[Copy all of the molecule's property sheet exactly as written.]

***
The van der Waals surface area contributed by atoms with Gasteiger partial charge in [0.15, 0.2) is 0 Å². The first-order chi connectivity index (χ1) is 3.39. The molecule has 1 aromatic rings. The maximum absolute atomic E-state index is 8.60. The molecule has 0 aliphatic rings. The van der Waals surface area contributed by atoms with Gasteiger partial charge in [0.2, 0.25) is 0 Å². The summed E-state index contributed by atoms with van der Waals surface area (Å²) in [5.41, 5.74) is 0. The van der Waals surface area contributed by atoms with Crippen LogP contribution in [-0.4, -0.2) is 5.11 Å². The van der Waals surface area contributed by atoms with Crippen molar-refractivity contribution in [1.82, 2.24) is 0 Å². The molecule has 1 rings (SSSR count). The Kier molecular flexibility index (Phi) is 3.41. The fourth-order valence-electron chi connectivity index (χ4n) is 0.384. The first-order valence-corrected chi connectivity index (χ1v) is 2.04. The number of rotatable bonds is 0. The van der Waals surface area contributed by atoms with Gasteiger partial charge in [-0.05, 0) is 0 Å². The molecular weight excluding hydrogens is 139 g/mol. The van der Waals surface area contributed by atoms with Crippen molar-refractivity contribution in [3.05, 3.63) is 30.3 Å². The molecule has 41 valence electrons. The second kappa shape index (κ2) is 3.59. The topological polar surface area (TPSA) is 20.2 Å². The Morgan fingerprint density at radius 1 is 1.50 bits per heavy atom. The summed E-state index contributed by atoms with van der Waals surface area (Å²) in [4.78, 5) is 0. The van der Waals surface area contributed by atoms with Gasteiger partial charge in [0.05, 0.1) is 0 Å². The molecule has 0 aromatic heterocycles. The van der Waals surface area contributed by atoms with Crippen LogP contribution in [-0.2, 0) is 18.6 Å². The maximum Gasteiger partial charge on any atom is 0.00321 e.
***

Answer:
The van der Waals surface area contributed by atoms with Gasteiger partial charge in [0.15, 0.2) is 0 Å². The first-order chi connectivity index (χ1) is 3.39. The molecule has 1 aromatic rings. The maximum absolute atomic E-state index is 8.60. The molecule has 0 aliphatic rings. The van der Waals surface area contributed by atoms with Gasteiger partial charge in [0.2, 0.25) is 0 Å². The summed E-state index contributed by atoms with van der Waals surface area (Å²) in [5.41, 5.74) is 0. The van der Waals surface area contributed by atoms with Crippen LogP contribution in [-0.4, -0.2) is 5.11 Å². The van der Waals surface area contributed by atoms with Crippen molar-refractivity contribution in [1.82, 2.24) is 0 Å². The molecule has 1 rings (SSSR count). The Kier molecular flexibility index (Phi) is 3.41. The fourth-order valence-electron chi connectivity index (χ4n) is 0.384. The first-order valence-corrected chi connectivity index (χ1v) is 2.04. The number of rotatable bonds is 0. The van der Waals surface area contributed by atoms with Gasteiger partial charge in [-0.05, 0) is 0 Å². The molecular weight excluding hydrogens is 139 g/mol. The van der Waals surface area contributed by atoms with Crippen molar-refractivity contribution in [3.05, 3.63) is 30.3 Å². The molecule has 41 valence electrons. The second kappa shape index (κ2) is 3.59. The topological polar surface area (TPSA) is 20.2 Å². The Morgan fingerprint density at radius 1 is 1.50 bits per heavy atom. The summed E-state index contributed by atoms with van der Waals surface area (Å²) in [4.78, 5) is 0. The van der Waals surface area contributed by atoms with Gasteiger partial charge in [0.05, 0.1) is 0 Å². The molecule has 0 aromatic heterocycles. The van der Waals surface area contributed by atoms with Crippen LogP contribution in [-0.2, 0) is 18.6 Å². The maximum Gasteiger partial charge on any atom is 0.00321 e.